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CMP TRIGGER POINTS
CMP TRIGGER POINTS

Myofascial Trigger Points (MTP's) are not the same as the "tender points" that occur in Fibromyalgia or acupressure points. They are extremely sore or hyperirritable areas that can develop anywhere in the body and are more common than generally thought. The red dots in Figure 1 indicates the areas affected by CMP.

They may feel like knots, nodules, hard lumps, or taut, ropy bands of fibers in the muscles. In very severe cases, muscle may feel like hardened concrete. Trigger points may be active orlatent. Active trigger points cause pain, and latent ones can be "recruited" into causing pain. While CMP is not progressive, it can appear to be since each trigger point can develop satellite and secondary trigger points, which can themselves form satellites and secondaries, and so on 1. This cascade is especially likely if perpetuating or aggravating factors are not identified and corrected.


Active or Latent

Trigger points might be "active" or "latent." An active trigger point is always sore and can prevent the full use of the muscle, leading to weakness and decreased range of motion2. A latent trigger point does not cause pain during normal activities, but is tender when touched and can be activated when the muscle is strained, fatigued, or injured. Other symptoms associated with CMP include a sensation of muscle weakness, tingling, and stiffness. The pain associated with CMP might also lead to problems sleeping.


How They Work

When a trigger point is stimulated, it refers pain to other areas of the body in specific, predictable, characteristic patterns. Stimulation of some trigger points may also cause seemingly unrelated signs and symptoms; these include:3,4,5

  • Migraines and other headaches

  • Jaw pain

  • Neck pain

  • Lower back pain

  • Earaches, Tinnitus (ringing in the ears)

  • Heartburn

  • Pseudo-heart pain

  • Extreme dizziness

  • Nausea

  • Loss of balance, staggering, clumsiness

  • Carpal tunnel syndrome-like symptoms

  • Irritable bowel syndrome

  • Bruxism (grinding of teeth)

  • Painful menstruation

  • Impotence (inability to attain or sustain an erection)

  • Painful intercourse

  • Paresthesias (A skin sensation, such as burning, prickling, itching, or tingling)

  • Sciatica (painful disorder extending from the hip down the back of the thigh and surrounding area)

  • Leg cramps

  • Buckling knees and ankles

  • Blurring of vision, double vision

  • Trouble swallowing

  • Hypoglycemic-like symptoms (abnormally low level of glucose in the blood)

  • Sweating

  • Blanching (becoming pale)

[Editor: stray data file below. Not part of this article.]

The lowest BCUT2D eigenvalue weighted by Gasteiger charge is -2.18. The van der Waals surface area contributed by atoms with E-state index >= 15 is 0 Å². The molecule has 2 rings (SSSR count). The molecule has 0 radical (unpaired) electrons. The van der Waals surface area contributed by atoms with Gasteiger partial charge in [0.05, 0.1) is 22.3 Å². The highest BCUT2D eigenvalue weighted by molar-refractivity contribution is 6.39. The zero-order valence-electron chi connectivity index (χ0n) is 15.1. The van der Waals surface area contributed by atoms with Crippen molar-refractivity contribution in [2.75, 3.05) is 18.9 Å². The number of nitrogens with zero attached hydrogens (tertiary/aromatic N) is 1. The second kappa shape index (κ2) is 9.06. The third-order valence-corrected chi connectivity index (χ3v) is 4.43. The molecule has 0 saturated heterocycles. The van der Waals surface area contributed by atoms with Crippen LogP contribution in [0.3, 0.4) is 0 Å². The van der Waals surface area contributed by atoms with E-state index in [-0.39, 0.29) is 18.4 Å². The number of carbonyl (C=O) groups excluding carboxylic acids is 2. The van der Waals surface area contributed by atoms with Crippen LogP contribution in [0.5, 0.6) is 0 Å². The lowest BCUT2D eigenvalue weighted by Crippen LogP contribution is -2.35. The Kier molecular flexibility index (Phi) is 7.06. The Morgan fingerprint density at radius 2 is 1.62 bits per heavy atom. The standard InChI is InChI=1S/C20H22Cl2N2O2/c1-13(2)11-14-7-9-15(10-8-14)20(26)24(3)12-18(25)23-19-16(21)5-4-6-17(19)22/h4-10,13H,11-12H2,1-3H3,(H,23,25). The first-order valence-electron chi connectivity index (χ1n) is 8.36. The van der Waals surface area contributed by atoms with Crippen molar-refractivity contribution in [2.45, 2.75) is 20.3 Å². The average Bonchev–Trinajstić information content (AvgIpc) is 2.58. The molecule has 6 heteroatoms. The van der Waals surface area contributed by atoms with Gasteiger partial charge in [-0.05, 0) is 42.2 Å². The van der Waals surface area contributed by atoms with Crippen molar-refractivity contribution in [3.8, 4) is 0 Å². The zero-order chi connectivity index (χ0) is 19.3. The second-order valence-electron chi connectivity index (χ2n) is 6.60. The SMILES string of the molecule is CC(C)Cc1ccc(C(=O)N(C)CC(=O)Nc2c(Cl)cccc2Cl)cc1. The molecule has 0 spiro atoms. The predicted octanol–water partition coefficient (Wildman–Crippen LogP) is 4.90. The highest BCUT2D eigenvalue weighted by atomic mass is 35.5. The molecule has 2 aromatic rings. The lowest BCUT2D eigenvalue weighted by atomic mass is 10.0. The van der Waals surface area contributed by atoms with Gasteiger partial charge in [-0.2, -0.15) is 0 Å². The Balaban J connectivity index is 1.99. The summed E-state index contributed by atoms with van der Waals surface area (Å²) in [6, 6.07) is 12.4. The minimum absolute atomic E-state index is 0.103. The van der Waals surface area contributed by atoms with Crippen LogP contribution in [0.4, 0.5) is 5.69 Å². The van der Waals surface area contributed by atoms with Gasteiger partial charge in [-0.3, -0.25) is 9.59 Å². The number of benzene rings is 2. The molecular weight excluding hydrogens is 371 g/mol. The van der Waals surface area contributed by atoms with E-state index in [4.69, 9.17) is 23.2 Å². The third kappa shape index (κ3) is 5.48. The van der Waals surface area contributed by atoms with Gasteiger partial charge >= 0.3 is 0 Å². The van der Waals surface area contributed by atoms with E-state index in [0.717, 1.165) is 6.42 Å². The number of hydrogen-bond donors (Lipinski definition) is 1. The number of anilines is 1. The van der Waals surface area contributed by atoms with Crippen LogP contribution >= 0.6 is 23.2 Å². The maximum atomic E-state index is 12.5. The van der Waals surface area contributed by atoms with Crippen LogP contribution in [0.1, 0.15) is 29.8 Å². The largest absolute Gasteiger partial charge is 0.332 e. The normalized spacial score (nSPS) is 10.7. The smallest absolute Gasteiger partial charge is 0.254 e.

• Lacrimation (abnormal abundance of tears)

  • Salivation (act or process of salivating)

  • Coryza (acute inflammation of the mucous membrane of the nasal cavities)

  • Sinus pain

  • Congestion

  • Decreased immunity

  • Joint pain that can be mistaken for arthritis, tendonitis, bursitis, or ligament injury may also occur

Trigger point activation may cause muscle contraction, which can pull bones out of alignment and lead to osteoarthritis. Trigger point activation may also be a contributing factor to the development of scoliosis (abnormal lateral curvature of the spine).


Misdiagnosed & Mistreated

Myofascial pain is often misdiagnosed and mistreated for one primary reason: the cause of myofascial pain is often not located in the same place where the pain is felt.6 An example is that hand and arm pain is often caused by chronically contracted muscles in the upper arm, shoulder or even the neck.

While drugs can provide short term relief, they do not address the causes of chronic myofascial pain. And they pose a risk of side effects or in some cases, drug dependency. Surgery is a higher cost, and higher risk method of pain relief, justified in many cases. However, when myofascial factors are paramount, they can be treated at much lower cost and risk.



Source(s):

1. Mariana Ruiz-Saez, PT, DO, a Cesar Fernandez-de-las-Penas, PT, et al. Changes In Pressure Pain Sensitivity In Latents Myofascial Trigger Points In The Upper Trapezius Muscle After A Cervical Spine Manipulation In Pain-Free Subjects. Journal of Manipulative and Physiological Therapeutics, October 2007.

2. Chronic Myofascial Pain (CMP) (Also Called 'CMP', 'Myofascial Pain Syndrome'). Health Information. The Cleveland Clinic (http://my.clevelandclinic.org/disorders/Chronic_Myofascial_Pain/hic_Chronic_Myofascial_Pain_CMP.aspx)

3. Starlanyl D, Copeland ME. Fibromyalgia & Chronic Myofascial Pain, 2nd ed. Oakland CA: New Harbinger Publications, Inc; 2001.

4. McMakin C. "The pain from someplace else:" myofascial pain and trigger point therapy. (www.drcarol.org/myofasCE/outline.htm)

5. McMakin C. Fibromyalgia. (www.drcarol.org/fibroCE/outline.htm)

6. What Are Myofascial Trigger Points? MYO Seminar Series on Myofascial Trigger Point Therapy. (http://www.myopain.com/myofascialpain.html)


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Last Modified: 12/31/69 07:00 ET